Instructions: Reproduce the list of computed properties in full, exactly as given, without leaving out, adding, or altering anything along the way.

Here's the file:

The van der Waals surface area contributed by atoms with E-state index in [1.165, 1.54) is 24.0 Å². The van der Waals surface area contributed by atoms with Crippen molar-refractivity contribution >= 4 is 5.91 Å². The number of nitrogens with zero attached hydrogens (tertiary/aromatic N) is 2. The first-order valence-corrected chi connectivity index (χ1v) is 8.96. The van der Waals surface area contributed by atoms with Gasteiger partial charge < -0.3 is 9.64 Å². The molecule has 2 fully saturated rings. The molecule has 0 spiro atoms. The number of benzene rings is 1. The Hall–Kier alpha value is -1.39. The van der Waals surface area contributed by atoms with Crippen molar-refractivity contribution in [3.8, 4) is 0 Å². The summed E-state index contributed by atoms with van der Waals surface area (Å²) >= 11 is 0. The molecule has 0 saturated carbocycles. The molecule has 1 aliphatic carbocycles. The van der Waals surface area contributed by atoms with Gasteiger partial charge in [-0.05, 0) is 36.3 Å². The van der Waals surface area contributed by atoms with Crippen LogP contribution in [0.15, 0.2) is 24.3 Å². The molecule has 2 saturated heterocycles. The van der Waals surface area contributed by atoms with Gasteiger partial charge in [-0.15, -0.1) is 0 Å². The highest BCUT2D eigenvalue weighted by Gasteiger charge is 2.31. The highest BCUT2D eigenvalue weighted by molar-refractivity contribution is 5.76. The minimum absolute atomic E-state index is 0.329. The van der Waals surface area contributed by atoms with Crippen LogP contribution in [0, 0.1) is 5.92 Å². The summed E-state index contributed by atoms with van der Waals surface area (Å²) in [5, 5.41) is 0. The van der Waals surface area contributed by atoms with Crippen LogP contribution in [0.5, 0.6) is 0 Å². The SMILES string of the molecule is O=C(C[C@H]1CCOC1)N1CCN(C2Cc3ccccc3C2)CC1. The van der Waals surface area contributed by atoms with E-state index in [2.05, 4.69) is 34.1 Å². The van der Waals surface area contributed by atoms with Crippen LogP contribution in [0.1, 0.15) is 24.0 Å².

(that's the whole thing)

The van der Waals surface area contributed by atoms with E-state index in [1.165, 1.54) is 24.0 Å². The van der Waals surface area contributed by atoms with Crippen molar-refractivity contribution >= 4 is 5.91 Å². The number of nitrogens with zero attached hydrogens (tertiary/aromatic N) is 2. The first-order valence-corrected chi connectivity index (χ1v) is 8.96. The van der Waals surface area contributed by atoms with Gasteiger partial charge < -0.3 is 9.64 Å². The molecule has 2 fully saturated rings. The molecule has 0 spiro atoms. The number of benzene rings is 1. The Hall–Kier alpha value is -1.39. The van der Waals surface area contributed by atoms with Crippen molar-refractivity contribution in [3.8, 4) is 0 Å². The summed E-state index contributed by atoms with van der Waals surface area (Å²) >= 11 is 0. The molecule has 0 saturated carbocycles. The molecule has 1 aliphatic carbocycles. The van der Waals surface area contributed by atoms with Gasteiger partial charge in [-0.05, 0) is 36.3 Å². The van der Waals surface area contributed by atoms with Crippen LogP contribution in [0.15, 0.2) is 24.3 Å². The molecule has 2 saturated heterocycles. The van der Waals surface area contributed by atoms with Gasteiger partial charge in [-0.15, -0.1) is 0 Å². The highest BCUT2D eigenvalue weighted by Gasteiger charge is 2.31. The highest BCUT2D eigenvalue weighted by molar-refractivity contribution is 5.76. The minimum absolute atomic E-state index is 0.329. The van der Waals surface area contributed by atoms with Crippen LogP contribution in [0, 0.1) is 5.92 Å². The summed E-state index contributed by atoms with van der Waals surface area (Å²) in [5, 5.41) is 0. The van der Waals surface area contributed by atoms with Crippen LogP contribution in [0.5, 0.6) is 0 Å². The SMILES string of the molecule is O=C(C[C@H]1CCOC1)N1CCN(C2Cc3ccccc3C2)CC1. The van der Waals surface area contributed by atoms with E-state index in [2.05, 4.69) is 34.1 Å². The van der Waals surface area contributed by atoms with Crippen LogP contribution in [0.1, 0.15) is 24.0 Å².